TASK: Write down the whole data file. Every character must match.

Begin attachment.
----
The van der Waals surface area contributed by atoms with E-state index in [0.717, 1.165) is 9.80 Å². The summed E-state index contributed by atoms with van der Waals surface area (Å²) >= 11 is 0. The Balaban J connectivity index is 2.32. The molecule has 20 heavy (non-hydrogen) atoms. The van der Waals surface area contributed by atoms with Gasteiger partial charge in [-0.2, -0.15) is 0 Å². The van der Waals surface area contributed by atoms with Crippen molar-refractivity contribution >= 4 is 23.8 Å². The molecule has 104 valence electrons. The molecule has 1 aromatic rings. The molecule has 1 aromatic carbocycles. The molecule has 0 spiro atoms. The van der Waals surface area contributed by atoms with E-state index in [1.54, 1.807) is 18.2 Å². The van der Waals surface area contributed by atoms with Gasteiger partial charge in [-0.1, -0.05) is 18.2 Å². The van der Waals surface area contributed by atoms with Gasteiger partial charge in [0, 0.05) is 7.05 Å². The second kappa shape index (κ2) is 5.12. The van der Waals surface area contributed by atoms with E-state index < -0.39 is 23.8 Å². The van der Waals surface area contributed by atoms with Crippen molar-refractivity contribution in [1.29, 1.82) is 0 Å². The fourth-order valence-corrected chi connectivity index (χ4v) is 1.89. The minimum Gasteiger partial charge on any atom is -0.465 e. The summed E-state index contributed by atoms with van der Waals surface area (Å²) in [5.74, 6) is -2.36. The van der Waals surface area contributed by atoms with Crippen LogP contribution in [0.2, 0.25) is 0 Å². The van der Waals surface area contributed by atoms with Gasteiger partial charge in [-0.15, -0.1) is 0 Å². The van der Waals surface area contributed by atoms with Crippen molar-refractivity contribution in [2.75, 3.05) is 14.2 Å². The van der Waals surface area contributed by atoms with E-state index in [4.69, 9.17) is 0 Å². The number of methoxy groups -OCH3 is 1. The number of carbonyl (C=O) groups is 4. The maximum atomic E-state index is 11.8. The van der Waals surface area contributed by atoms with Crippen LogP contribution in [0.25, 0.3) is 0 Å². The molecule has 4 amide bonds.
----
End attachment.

The van der Waals surface area contributed by atoms with E-state index in [0.717, 1.165) is 9.80 Å². The summed E-state index contributed by atoms with van der Waals surface area (Å²) >= 11 is 0. The Balaban J connectivity index is 2.32. The molecule has 20 heavy (non-hydrogen) atoms. The van der Waals surface area contributed by atoms with Gasteiger partial charge in [-0.2, -0.15) is 0 Å². The van der Waals surface area contributed by atoms with Crippen molar-refractivity contribution >= 4 is 23.8 Å². The molecule has 104 valence electrons. The molecule has 1 aromatic rings. The molecule has 1 aromatic carbocycles. The molecule has 0 spiro atoms. The van der Waals surface area contributed by atoms with E-state index in [1.54, 1.807) is 18.2 Å². The van der Waals surface area contributed by atoms with Gasteiger partial charge in [-0.1, -0.05) is 18.2 Å². The van der Waals surface area contributed by atoms with Gasteiger partial charge in [0, 0.05) is 7.05 Å². The second kappa shape index (κ2) is 5.12. The van der Waals surface area contributed by atoms with E-state index < -0.39 is 23.8 Å². The van der Waals surface area contributed by atoms with Crippen molar-refractivity contribution in [1.29, 1.82) is 0 Å². The fourth-order valence-corrected chi connectivity index (χ4v) is 1.89. The minimum Gasteiger partial charge on any atom is -0.465 e. The summed E-state index contributed by atoms with van der Waals surface area (Å²) in [5.74, 6) is -2.36. The van der Waals surface area contributed by atoms with Crippen LogP contribution in [0.2, 0.25) is 0 Å². The van der Waals surface area contributed by atoms with Gasteiger partial charge in [-0.15, -0.1) is 0 Å². The van der Waals surface area contributed by atoms with Crippen molar-refractivity contribution in [2.75, 3.05) is 14.2 Å². The van der Waals surface area contributed by atoms with E-state index in [4.69, 9.17) is 0 Å². The number of methoxy groups -OCH3 is 1. The number of carbonyl (C=O) groups is 4. The maximum atomic E-state index is 11.8. The van der Waals surface area contributed by atoms with Crippen LogP contribution in [0.25, 0.3) is 0 Å². The molecule has 4 amide bonds.